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Moscow (AFP) – U.S. intelligence leaker Edward Snowden is ready to talk with German prosecutors in Russia, his lawyer said on Friday, after the fugitive met a German lawmaker over his evidence that Washington spied on Chancellor Angela Merkel.

The former National Security Agency (NSA) contractor, who was also due Friday to begin work at an undisclosed Russian Internet firm, was granted asylum in Russia in August to the fury of the United States, where he faces trial.

“Snowden will not go to Germany. This is not possible because he has no right to cross Russian borders,” lawyer Anatoly Kucherena told the popular Echo Moscow radio.

“If he does that, he can lose temporary asylum.”

But the Kremlin-friendly lawyer added: “Within the framework of international agreements Snowden can give testimony in Russia but this should be decided by the German authorities.”

On Thursday, Snowden met with Green party lawmaker Hans-Christian Stroebele for three hours over reports that the U.S. spied on the German government.

Kucherena said Snowden’s meeting with Stroebele was “not bad,” adding that the German lawmaker had asked the American whether he could be a “witness in the case”.

A picture of Snowden and a beaming Stroebele meeting at an undisclosed location in Moscow was posted on the website of the German lawmaker on Friday.

The fugitive handed the German lawmaker a letter addressed to the German government, the Bundestag lower house of parliament and the Federal Public Prosecutor, Stroebele’s office said.

‘Heartened by the global response’

‘He knows many things’

Reports based on leaks from Snowden that the NSA listened in on the communications of dozens of foreign leaders, including Merkel, have provoked outrage in Germany and across Europe.

In the letter, a copy of which was posted on Stroebele’s website, Snowden said he was prepared to provide details of U.S. spying to Germany and his was “heartened” by the global response to his leaks despite the unrelenting U.S. pressure.

“I hope that when the difficulties of this humanitarian situation have been resolved, I will be able to cooperate in the responsible finding of fact regarding reports in the media, particularly in regard to the truth and authenticity of documents,” he wrote.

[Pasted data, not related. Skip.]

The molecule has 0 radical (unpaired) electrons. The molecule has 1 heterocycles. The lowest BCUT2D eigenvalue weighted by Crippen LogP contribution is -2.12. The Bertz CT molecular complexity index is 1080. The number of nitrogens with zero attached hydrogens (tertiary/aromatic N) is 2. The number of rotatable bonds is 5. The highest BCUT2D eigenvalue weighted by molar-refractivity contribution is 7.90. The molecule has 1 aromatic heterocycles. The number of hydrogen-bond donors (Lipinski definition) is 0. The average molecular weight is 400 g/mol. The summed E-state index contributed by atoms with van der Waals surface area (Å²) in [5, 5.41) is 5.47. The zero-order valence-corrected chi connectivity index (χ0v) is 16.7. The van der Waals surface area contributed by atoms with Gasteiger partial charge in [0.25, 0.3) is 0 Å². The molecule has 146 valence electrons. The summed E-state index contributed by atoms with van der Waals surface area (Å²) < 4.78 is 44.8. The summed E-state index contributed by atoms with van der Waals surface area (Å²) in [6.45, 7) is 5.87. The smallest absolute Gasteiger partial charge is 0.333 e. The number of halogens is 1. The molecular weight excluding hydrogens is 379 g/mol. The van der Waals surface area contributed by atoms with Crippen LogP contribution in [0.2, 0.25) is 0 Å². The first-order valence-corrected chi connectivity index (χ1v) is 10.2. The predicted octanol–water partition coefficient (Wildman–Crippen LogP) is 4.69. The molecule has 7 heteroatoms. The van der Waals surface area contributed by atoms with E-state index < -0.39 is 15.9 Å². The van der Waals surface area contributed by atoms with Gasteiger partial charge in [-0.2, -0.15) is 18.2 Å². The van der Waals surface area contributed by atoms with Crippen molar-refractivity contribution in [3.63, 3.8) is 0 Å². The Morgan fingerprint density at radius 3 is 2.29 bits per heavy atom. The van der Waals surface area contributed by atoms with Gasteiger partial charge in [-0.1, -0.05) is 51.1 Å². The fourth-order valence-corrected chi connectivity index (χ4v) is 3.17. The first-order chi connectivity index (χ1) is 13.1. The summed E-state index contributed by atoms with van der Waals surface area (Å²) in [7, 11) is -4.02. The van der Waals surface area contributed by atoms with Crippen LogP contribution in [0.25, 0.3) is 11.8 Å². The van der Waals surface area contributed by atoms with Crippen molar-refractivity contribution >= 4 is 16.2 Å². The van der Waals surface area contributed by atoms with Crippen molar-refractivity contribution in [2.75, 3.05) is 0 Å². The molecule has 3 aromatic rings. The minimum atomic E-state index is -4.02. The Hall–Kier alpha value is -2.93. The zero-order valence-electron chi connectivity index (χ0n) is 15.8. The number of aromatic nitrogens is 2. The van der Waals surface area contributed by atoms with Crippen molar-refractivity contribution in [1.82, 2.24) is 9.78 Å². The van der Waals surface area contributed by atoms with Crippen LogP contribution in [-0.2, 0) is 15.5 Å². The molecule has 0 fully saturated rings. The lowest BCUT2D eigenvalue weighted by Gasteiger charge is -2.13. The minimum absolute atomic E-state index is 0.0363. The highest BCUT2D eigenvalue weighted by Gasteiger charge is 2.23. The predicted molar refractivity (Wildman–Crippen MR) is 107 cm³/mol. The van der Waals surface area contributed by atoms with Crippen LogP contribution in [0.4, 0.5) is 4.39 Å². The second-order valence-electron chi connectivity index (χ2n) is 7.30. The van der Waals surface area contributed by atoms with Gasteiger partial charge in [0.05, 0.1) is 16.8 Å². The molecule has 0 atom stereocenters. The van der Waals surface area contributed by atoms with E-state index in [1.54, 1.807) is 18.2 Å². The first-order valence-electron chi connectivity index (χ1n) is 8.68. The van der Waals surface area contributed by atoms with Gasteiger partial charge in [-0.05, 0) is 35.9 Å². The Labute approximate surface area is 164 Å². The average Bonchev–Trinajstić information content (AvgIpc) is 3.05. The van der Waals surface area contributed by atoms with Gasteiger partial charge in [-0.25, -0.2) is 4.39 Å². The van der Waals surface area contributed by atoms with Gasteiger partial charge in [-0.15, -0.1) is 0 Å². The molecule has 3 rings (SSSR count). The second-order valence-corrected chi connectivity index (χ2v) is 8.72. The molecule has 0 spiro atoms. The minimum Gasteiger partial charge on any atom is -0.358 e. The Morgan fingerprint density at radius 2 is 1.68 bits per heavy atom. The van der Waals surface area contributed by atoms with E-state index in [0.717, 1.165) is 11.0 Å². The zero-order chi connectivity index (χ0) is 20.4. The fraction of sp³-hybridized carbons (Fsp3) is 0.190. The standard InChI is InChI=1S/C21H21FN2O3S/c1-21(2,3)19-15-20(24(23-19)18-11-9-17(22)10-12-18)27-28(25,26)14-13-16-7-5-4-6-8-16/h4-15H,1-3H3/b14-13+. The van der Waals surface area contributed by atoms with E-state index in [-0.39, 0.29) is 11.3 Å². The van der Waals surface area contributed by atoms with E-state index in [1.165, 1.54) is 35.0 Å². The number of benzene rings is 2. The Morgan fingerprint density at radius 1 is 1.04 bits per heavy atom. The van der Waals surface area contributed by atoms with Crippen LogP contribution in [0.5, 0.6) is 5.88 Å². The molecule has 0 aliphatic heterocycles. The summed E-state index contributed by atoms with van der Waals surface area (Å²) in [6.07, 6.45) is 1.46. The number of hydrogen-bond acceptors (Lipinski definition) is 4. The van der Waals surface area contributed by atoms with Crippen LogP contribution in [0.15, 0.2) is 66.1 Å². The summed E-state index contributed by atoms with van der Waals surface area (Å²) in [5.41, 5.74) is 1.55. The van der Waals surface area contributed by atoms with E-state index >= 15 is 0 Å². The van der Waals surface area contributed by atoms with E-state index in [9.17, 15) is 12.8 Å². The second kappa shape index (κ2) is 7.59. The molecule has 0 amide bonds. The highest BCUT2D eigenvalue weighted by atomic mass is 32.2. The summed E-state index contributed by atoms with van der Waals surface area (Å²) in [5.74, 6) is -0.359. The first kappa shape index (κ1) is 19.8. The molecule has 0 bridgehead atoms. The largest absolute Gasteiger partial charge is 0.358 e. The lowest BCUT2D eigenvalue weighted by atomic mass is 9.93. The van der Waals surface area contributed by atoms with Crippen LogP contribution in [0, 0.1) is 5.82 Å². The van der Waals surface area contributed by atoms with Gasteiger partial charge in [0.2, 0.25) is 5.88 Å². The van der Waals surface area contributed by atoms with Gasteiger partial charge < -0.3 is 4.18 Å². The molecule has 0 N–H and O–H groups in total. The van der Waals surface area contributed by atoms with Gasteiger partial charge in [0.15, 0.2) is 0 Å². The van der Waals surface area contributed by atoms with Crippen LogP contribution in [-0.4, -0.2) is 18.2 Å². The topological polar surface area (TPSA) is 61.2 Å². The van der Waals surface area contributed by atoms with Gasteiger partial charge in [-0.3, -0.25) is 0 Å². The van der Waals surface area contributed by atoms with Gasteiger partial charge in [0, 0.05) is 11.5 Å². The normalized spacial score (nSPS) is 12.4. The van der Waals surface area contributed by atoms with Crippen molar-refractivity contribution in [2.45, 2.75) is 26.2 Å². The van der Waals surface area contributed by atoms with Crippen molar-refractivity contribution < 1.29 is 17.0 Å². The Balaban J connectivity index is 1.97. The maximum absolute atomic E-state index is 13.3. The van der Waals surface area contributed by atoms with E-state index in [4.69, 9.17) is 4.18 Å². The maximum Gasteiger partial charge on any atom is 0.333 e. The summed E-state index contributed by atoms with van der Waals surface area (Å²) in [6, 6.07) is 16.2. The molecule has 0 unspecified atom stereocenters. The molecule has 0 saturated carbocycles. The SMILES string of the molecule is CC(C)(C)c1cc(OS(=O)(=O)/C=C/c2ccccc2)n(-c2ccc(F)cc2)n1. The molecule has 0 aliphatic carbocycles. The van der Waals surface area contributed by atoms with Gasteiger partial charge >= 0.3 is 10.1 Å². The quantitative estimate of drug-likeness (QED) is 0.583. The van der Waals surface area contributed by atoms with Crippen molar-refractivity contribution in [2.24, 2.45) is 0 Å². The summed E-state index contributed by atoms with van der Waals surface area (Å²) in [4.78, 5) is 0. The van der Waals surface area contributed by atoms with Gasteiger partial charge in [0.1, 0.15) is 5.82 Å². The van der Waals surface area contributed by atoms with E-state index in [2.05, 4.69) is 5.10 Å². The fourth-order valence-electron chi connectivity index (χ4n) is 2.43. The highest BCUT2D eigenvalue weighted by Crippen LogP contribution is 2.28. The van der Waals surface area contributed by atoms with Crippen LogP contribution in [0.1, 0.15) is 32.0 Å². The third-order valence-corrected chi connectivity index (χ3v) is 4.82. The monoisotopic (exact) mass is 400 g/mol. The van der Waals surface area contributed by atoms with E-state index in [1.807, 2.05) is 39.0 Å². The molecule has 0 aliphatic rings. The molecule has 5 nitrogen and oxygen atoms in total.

“I look forward to speaking with you in your country when the situation is resolved.”

German interior minister Hans-Peter Friedrich said in Berlin on Friday that the government would like to speak to the American.

Kremlin spokesman Dmitry Peskov declined to discuss Snowden’s contacts with Germans.

German public television ARD said Thursday Snowden had met Stroebele in a secret location with two journalists.

“He proved that he knows many things. He is willing in principle to help shed light” on the spying, Stroebele told the station, adding Snowden declared his willingness to testify in Germany or in Russia.

Some German lawmakers had called on Snowden to travel to Berlin to give evidence on U.S. spying that extended to eavesdropping on Merkel’s mobile phone.

‘Snowden under Russian control’

Snowden spent more than a month in a Moscow airport before receiving a year-long temporary asylum in August after exposing massive surveillance by the NSA.

President Vladimir Putin has said Snowden was welcome to stay in Russia as long as he did not harm U.S. interests.

Russian security expert Pavel Felgenhauer suggested Russian security services were likely to control Snowden’s access to foreign officials.

“I believe Snowden is fully under control of Russian security services,” he told AFP. “Security services and the Kremlin will decide what he can and cannot say publicly.”

Also Friday, Snowden was expected to begin work at an undisclosed Russian Internet company.

He had received a job offer from the country’s top social network VKontakte (In Touch) after receiving asylum in Russia.

The media-shy founder of the Russian equivalent of Facebook, Pavel Durov, publicly offered Snowden a post in August.

Kucherena has said earlier this week Snowden would begin work for a major Russian website on Friday without providing further details.

“We do not comment on this information,” VKontakte spokesman Georgy Lobushkin told AFP on Friday.

Two other major Russian Internet companies, Group and Yandex, have earlier said they did not hire Snowden.

Kucherena has said that while his client was comfortable in Russia and learning the language he needed to get a job because he was running out of money.

AFP Photo

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Jeff Danziger lives in New York City. He is represented by CWS Syndicate and the Washington Post Writers Group. He is the recipient of the Herblock Prize and the Thomas Nast (Landau) Prize. He served in the US Army in Vietnam and was awarded the Bronze Star and the Air Medal. He has published eleven books of cartoons and one novel. Visit him at DanzigerCartoons.

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